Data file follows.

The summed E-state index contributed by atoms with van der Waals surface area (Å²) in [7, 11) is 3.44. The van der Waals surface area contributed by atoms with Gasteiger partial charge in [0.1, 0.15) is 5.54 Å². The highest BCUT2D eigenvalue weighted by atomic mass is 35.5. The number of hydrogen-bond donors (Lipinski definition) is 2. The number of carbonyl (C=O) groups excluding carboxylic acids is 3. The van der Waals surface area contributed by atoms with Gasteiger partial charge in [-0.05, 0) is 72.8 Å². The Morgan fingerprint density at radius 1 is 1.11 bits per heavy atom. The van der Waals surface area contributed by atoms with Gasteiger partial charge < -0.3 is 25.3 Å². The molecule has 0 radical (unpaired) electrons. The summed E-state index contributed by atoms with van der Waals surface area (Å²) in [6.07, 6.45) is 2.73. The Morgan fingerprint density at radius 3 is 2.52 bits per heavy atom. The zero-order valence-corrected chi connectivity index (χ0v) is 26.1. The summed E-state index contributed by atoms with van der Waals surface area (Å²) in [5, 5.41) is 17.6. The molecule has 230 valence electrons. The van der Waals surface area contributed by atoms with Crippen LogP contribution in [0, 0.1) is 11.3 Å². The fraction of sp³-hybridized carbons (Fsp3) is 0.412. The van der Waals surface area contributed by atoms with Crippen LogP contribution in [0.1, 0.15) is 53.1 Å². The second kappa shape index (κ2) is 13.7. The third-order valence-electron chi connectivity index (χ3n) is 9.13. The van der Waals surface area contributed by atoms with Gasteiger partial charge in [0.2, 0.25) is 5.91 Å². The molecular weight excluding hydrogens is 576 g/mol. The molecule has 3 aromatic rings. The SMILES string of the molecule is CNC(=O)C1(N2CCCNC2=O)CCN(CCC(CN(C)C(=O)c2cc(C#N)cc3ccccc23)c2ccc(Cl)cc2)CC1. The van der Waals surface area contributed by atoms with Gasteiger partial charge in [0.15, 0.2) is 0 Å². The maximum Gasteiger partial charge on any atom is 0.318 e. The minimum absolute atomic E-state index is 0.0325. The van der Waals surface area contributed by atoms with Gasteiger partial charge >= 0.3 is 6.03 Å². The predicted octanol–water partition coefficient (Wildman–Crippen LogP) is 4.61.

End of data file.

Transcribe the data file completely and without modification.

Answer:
The summed E-state index contributed by atoms with van der Waals surface area (Å²) in [7, 11) is 3.44. The van der Waals surface area contributed by atoms with Gasteiger partial charge in [0.1, 0.15) is 5.54 Å². The highest BCUT2D eigenvalue weighted by atomic mass is 35.5. The number of hydrogen-bond donors (Lipinski definition) is 2. The number of carbonyl (C=O) groups excluding carboxylic acids is 3. The van der Waals surface area contributed by atoms with Gasteiger partial charge in [-0.05, 0) is 72.8 Å². The Morgan fingerprint density at radius 1 is 1.11 bits per heavy atom. The van der Waals surface area contributed by atoms with Gasteiger partial charge < -0.3 is 25.3 Å². The molecule has 0 radical (unpaired) electrons. The summed E-state index contributed by atoms with van der Waals surface area (Å²) in [6.07, 6.45) is 2.73. The Morgan fingerprint density at radius 3 is 2.52 bits per heavy atom. The zero-order valence-corrected chi connectivity index (χ0v) is 26.1. The summed E-state index contributed by atoms with van der Waals surface area (Å²) in [5, 5.41) is 17.6. The molecule has 230 valence electrons. The van der Waals surface area contributed by atoms with Crippen LogP contribution in [0, 0.1) is 11.3 Å². The fraction of sp³-hybridized carbons (Fsp3) is 0.412. The van der Waals surface area contributed by atoms with Crippen LogP contribution in [0.1, 0.15) is 53.1 Å². The second kappa shape index (κ2) is 13.7. The third-order valence-electron chi connectivity index (χ3n) is 9.13. The van der Waals surface area contributed by atoms with Gasteiger partial charge in [0.2, 0.25) is 5.91 Å². The molecular weight excluding hydrogens is 576 g/mol. The molecule has 3 aromatic rings. The SMILES string of the molecule is CNC(=O)C1(N2CCCNC2=O)CCN(CCC(CN(C)C(=O)c2cc(C#N)cc3ccccc23)c2ccc(Cl)cc2)CC1. The van der Waals surface area contributed by atoms with Gasteiger partial charge in [0.15, 0.2) is 0 Å². The maximum Gasteiger partial charge on any atom is 0.318 e. The minimum absolute atomic E-state index is 0.0325. The van der Waals surface area contributed by atoms with Gasteiger partial charge >= 0.3 is 6.03 Å². The predicted octanol–water partition coefficient (Wildman–Crippen LogP) is 4.61.